(Photo: Graham van der Wielen, Wikimedia.)

The National Museum of Scotland

Guest post by J. P. Wegner, reproduced with the author’s permission from The Shadowland newsletter, n° 69, December 2016.

The Shadowland newslatter is archived by Pandora, Australia’s web archive.

The National Museum of Scotland is a large, modern but general museum. Like most general museums, the National Museum of Scotland has to cover a very large area such as the natural world, world cultures, science and technology, art, design and fashion, &c. My personal guide regretted that they did not have a great deal on show relating to printing but with much more in storage. Gone are the days when you had items arranged in galleries by subjects such as printing and paper, &c. Most museums today are interpretative rather than enumerative and so there are many small exhibitions spread over the seven floors of the museum. Exhibitions such as Patterns of life, Fashion and style, Performance and lives, Survival, Artistic legacies, Art of living and Design for life. The modern building on the corner is devoted to Scotland with each floor one special theme such as Scotland transformed and Industry and Empire.

But there is more than you would at first have imagined. It is worth noting that they have thought to put their Columbian (T.1964.1) as one of the few special items on display in the most prestigious space—the Grand Gallery. It was made in Edinburgh around 1860
and was still in use at the museum printing labels a hundred years later. Something no less interesting but which most no doubt will miss is the scale model of the museum made on the occasion of its one hundred and fiftieth anniversary by ‘Scottish brick artist’ Warren Elsmore totally out of Lego blocks. This includes a scale model of the Columbian (cf. SN#69.18 below). Now if only they had some of those for sale in the museum shop!

Most of the printing exhibits naturally relate to Scotland in some way and so most are displayed in the Scottish wing of the museum where there are quite a number of historically significant items of machinery and equipment:

  • Baby Albion printing press made by Harrild, no. 1630, 1864 (T.1960.7)
  • A selection of the composing department from William Collins & Co., ca. 1900 (from the Scottish Printing Archival Trust)
  • The first rotary printing press – As in the model invented by Thomas Nelson of publishing fame in Edinburgh, 1850 (T.1980.180)
  • A rare and early model Paper making machine, quarter scale and made in Edinburgh in 1860
  • Dandy roll with Cowan watermark
  • An early framed poster of the Paper mills of Scotland, makers’ names
  • The important early large Book of paper samples from A. Cowan & Sons’ Valleyfield Paper Mills, ca. 1840 to ca. 1880
  • Museums in the past used to make scale models of machinery rather than display actual examples. Here also such a model of a guillotine.

But if you look closely, you can discover important items on the subject of printing scattered throughout the building such as:

  • Foster’s printing press model – A scale model of a newspaper printing press incorporating printing and folding in the one machine. The press was made by the museum staff in the 1880s and has been used to print miniature editions of The
    Scotsman newspaper (T.1888.819)
  • On the first floor in the Discoveries exhibition area there is a special display of printing blocks for Chambers’s encyclopaedia. The National Library of Scotland holds the Chambers archive but at the time the printing blocks were passed on the museum which was going to select a sampling of them to keep. Thankfully there were so many and at the time they didn’t have the staff to do this and so the blocks were all kept. Proofs of them are held in the museum library—the volume I saw  was of 269pp.—and I believe a researcher is going through them with the aim of digitizing and matching blocks to image.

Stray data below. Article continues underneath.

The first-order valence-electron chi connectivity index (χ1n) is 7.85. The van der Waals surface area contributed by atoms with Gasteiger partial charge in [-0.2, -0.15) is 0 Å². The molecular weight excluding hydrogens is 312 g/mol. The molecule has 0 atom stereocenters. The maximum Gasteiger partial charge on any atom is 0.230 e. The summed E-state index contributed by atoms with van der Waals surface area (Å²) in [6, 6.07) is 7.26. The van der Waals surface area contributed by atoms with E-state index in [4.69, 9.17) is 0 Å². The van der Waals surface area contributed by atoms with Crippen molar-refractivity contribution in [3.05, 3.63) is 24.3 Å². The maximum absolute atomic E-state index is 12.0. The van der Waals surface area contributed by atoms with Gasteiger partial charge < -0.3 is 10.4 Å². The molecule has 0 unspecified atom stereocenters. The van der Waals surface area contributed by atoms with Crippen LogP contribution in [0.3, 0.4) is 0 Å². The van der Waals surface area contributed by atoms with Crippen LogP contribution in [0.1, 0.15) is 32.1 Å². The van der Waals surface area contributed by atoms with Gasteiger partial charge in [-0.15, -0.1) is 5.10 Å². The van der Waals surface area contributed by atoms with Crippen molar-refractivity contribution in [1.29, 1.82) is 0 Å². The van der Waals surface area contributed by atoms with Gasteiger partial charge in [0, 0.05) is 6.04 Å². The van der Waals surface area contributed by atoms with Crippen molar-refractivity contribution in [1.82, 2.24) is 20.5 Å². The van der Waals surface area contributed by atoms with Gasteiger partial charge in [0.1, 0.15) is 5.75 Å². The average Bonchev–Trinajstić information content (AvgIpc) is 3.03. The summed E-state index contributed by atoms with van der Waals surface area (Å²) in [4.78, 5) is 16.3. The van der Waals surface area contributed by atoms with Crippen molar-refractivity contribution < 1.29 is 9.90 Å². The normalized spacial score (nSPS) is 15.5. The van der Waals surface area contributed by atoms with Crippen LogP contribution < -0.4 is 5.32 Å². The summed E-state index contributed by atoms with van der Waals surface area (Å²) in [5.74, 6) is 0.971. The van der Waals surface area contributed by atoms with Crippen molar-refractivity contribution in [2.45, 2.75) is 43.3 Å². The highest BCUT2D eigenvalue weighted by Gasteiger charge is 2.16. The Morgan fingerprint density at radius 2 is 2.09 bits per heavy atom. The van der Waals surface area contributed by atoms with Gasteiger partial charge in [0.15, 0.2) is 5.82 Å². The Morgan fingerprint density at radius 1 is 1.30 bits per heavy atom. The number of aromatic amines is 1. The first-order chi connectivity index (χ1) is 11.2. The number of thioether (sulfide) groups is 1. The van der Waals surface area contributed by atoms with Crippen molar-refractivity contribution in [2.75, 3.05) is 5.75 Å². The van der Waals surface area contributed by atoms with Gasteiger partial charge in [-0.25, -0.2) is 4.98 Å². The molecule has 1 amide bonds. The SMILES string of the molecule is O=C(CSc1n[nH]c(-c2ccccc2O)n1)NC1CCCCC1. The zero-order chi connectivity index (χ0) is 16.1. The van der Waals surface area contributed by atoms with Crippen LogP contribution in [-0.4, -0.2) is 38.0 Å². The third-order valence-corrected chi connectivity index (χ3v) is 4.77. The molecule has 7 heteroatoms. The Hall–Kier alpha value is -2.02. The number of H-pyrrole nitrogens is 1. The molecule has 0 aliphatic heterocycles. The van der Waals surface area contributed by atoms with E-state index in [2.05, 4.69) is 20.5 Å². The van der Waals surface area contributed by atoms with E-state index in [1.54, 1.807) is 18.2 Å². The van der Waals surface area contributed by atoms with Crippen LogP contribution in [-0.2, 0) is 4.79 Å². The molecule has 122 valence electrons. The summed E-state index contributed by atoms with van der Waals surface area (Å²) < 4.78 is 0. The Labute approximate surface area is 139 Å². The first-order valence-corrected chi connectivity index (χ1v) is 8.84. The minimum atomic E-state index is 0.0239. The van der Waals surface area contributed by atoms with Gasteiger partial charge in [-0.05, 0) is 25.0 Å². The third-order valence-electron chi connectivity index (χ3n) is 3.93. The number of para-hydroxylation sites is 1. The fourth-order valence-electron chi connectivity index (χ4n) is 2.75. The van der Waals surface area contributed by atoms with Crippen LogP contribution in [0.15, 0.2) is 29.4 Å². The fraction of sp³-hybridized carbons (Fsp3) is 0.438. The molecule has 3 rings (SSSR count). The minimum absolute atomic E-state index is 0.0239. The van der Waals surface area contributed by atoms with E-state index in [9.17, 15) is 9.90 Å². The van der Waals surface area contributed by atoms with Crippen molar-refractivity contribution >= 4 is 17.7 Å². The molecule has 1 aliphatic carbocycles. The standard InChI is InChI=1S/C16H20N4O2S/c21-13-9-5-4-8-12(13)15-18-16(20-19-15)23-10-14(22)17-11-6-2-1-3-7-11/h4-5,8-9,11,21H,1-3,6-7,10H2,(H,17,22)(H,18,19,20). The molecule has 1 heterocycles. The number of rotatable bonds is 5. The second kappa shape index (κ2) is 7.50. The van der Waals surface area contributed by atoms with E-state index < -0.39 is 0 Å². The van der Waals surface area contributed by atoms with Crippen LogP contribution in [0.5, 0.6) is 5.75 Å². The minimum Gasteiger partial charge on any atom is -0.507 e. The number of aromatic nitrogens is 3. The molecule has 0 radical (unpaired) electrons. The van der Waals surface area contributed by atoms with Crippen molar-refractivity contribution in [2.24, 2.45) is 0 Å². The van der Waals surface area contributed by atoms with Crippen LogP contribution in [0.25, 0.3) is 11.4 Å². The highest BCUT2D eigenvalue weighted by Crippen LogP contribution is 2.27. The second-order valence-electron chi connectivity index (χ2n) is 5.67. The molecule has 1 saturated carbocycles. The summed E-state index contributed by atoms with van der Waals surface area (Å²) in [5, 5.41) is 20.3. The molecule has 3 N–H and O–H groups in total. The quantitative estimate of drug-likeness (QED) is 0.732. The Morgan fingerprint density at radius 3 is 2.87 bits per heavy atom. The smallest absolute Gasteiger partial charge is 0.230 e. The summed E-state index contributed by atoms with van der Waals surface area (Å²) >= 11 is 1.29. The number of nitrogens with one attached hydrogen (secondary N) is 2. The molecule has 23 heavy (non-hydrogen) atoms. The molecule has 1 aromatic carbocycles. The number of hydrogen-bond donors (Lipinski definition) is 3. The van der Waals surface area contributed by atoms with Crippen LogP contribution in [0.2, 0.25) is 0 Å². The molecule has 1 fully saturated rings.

• But there are also more subtle links such as the wonderful scrap book of early Scottish bill heads.

A great deal of the material held by the National Museum of Scotland on these subjects is in storage. The museum does have a search page but this is still a work in progress and I did not have a great deal of success with this. (I don’t believe there is an inventory by subjects available either). The curators were very helpful in providing me with some results which included:

  • Printing press made by Messrs. Anderson in business at Leith Walk Foundry, 1811-1843 (T.1923.10)
  • Stanhope printing press on a wooden base (T.1928.6)
  • Printing press of wood … with the platen missing, probably 18th century (T.1962. 82)
  • Inking table and roller for a Columbian printing press made by D. and J. Greig of Edinburgh, ca.1865 (T.1964.1A)
  • Titan hand-operated printing press by Miller and Richard (T.1975.94)
  • Small hand cranked printing press for making cartes de visit including photographs, A. Magand, Paris, ca. 1900 (T.1978.80)
  • Hand operated litho press by D. and J. Greig, Edinburgh, ca. 1890 (T.1983.175)
  • Cossar web newspaper printing press used to print till 1991 by Payne and Sons, Otley, ca. 1907 (T.2012.41.1)
  • Double crown Wharfedale, Thomas Long and Co., Edinburgh, ca. 1842-1882 (T.1972.91)

There are also some more modern items such as:

  • Heidelberg 10 by 15 inch platen, ca.1960 (T.2009.98)
  • Monotype typesetter (T.1979.11A)
  • Adana, 3.75” x 2.25”, ca. 1946 (T.1980.109)

I imagine arrangements could be made to look at the above by any serious researcher though not for the general printing enthusiast.

NMS website: http://www.nms.ac.uk/national-museum-of-scotland/
All museums search: https://www.nms.ac.uk/explore-our-collections/search-our-collections/
History of the NMS: http://www.nms.ac.uk/about-us/history-of-national-museums-scotland/